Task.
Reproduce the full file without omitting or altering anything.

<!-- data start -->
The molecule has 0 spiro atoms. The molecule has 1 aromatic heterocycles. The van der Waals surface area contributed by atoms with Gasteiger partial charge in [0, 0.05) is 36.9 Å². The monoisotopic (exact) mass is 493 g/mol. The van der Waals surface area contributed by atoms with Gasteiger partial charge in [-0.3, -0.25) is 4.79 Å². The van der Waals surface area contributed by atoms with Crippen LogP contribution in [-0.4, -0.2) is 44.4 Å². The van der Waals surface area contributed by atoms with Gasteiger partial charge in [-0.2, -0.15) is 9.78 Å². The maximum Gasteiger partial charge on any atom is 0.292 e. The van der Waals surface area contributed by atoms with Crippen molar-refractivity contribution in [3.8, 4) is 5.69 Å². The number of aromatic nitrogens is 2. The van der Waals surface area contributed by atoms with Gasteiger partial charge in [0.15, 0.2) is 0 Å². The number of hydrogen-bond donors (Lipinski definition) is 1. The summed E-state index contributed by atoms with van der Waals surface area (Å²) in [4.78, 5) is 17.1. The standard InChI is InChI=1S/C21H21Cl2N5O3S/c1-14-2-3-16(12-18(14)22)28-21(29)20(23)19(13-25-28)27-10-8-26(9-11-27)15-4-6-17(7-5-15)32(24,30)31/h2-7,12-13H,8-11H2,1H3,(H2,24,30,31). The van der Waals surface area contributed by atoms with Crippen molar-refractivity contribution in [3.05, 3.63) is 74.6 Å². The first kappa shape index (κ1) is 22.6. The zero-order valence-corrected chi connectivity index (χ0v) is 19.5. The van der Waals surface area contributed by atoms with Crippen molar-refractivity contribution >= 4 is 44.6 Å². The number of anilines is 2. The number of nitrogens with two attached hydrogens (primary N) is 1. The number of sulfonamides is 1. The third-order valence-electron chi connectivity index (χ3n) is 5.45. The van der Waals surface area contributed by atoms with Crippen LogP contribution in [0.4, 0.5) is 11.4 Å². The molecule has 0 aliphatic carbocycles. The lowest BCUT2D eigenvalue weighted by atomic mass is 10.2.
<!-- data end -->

The molecule has 0 spiro atoms. The molecule has 1 aromatic heterocycles. The van der Waals surface area contributed by atoms with Gasteiger partial charge in [0, 0.05) is 36.9 Å². The monoisotopic (exact) mass is 493 g/mol. The van der Waals surface area contributed by atoms with Gasteiger partial charge in [-0.3, -0.25) is 4.79 Å². The van der Waals surface area contributed by atoms with Crippen LogP contribution in [-0.4, -0.2) is 44.4 Å². The van der Waals surface area contributed by atoms with Gasteiger partial charge in [-0.2, -0.15) is 9.78 Å². The maximum Gasteiger partial charge on any atom is 0.292 e. The van der Waals surface area contributed by atoms with Crippen molar-refractivity contribution in [3.8, 4) is 5.69 Å². The number of aromatic nitrogens is 2. The van der Waals surface area contributed by atoms with Gasteiger partial charge in [0.15, 0.2) is 0 Å². The number of hydrogen-bond donors (Lipinski definition) is 1. The summed E-state index contributed by atoms with van der Waals surface area (Å²) in [4.78, 5) is 17.1. The standard InChI is InChI=1S/C21H21Cl2N5O3S/c1-14-2-3-16(12-18(14)22)28-21(29)20(23)19(13-25-28)27-10-8-26(9-11-27)15-4-6-17(7-5-15)32(24,30)31/h2-7,12-13H,8-11H2,1H3,(H2,24,30,31). The van der Waals surface area contributed by atoms with Crippen molar-refractivity contribution in [3.05, 3.63) is 74.6 Å². The first kappa shape index (κ1) is 22.6. The zero-order valence-corrected chi connectivity index (χ0v) is 19.5. The van der Waals surface area contributed by atoms with Crippen molar-refractivity contribution >= 4 is 44.6 Å². The number of anilines is 2. The number of nitrogens with two attached hydrogens (primary N) is 1. The number of sulfonamides is 1. The third-order valence-electron chi connectivity index (χ3n) is 5.45. The van der Waals surface area contributed by atoms with Crippen LogP contribution in [0.4, 0.5) is 11.4 Å². The molecule has 0 aliphatic carbocycles. The lowest BCUT2D eigenvalue weighted by atomic mass is 10.2.